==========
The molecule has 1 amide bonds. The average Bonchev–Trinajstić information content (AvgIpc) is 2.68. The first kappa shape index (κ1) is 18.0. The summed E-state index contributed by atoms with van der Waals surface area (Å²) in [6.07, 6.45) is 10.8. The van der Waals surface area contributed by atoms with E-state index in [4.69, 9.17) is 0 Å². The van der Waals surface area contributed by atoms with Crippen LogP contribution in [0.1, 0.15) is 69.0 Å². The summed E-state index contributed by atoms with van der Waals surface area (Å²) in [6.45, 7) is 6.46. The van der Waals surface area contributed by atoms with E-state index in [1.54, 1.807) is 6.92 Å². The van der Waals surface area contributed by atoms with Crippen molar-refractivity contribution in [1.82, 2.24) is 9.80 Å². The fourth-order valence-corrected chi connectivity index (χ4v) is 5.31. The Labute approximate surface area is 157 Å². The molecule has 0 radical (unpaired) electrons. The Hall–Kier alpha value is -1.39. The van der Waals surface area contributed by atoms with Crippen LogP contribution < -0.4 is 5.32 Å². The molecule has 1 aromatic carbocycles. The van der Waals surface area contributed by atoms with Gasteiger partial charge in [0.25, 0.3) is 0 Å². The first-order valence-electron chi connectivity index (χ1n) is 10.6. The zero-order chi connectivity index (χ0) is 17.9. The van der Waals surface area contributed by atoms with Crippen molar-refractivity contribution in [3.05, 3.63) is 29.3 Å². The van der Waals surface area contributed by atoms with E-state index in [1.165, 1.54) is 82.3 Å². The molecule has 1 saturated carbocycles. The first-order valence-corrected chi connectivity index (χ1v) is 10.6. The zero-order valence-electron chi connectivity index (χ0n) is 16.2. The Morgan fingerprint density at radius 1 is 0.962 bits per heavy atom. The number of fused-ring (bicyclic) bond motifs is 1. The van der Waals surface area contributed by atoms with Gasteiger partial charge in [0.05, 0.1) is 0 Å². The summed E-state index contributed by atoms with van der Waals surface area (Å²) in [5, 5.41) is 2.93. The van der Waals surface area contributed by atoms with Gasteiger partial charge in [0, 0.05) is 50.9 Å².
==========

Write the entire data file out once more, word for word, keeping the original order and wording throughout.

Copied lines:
The molecule has 1 amide bonds. The average Bonchev–Trinajstić information content (AvgIpc) is 2.68. The first kappa shape index (κ1) is 18.0. The summed E-state index contributed by atoms with van der Waals surface area (Å²) in [6.07, 6.45) is 10.8. The van der Waals surface area contributed by atoms with E-state index in [4.69, 9.17) is 0 Å². The van der Waals surface area contributed by atoms with Crippen LogP contribution in [0.1, 0.15) is 69.0 Å². The summed E-state index contributed by atoms with van der Waals surface area (Å²) in [6.45, 7) is 6.46. The van der Waals surface area contributed by atoms with E-state index in [1.54, 1.807) is 6.92 Å². The van der Waals surface area contributed by atoms with Crippen molar-refractivity contribution in [1.82, 2.24) is 9.80 Å². The fourth-order valence-corrected chi connectivity index (χ4v) is 5.31. The Labute approximate surface area is 157 Å². The molecule has 0 radical (unpaired) electrons. The Hall–Kier alpha value is -1.39. The van der Waals surface area contributed by atoms with Crippen LogP contribution < -0.4 is 5.32 Å². The molecule has 1 aromatic carbocycles. The van der Waals surface area contributed by atoms with Gasteiger partial charge in [0.25, 0.3) is 0 Å². The first-order valence-electron chi connectivity index (χ1n) is 10.6. The zero-order chi connectivity index (χ0) is 17.9. The van der Waals surface area contributed by atoms with Crippen molar-refractivity contribution in [3.05, 3.63) is 29.3 Å². The van der Waals surface area contributed by atoms with E-state index in [1.165, 1.54) is 82.3 Å². The molecule has 1 saturated carbocycles. The first-order valence-corrected chi connectivity index (χ1v) is 10.6. The zero-order valence-electron chi connectivity index (χ0n) is 16.2. The Morgan fingerprint density at radius 1 is 0.962 bits per heavy atom. The number of fused-ring (bicyclic) bond motifs is 1. The van der Waals surface area contributed by atoms with Gasteiger partial charge in [0.05, 0.1) is 0 Å². The summed E-state index contributed by atoms with van der Waals surface area (Å²) in [5, 5.41) is 2.93. The van der Waals surface area contributed by atoms with Gasteiger partial charge in [0, 0.05) is 50.9 Å².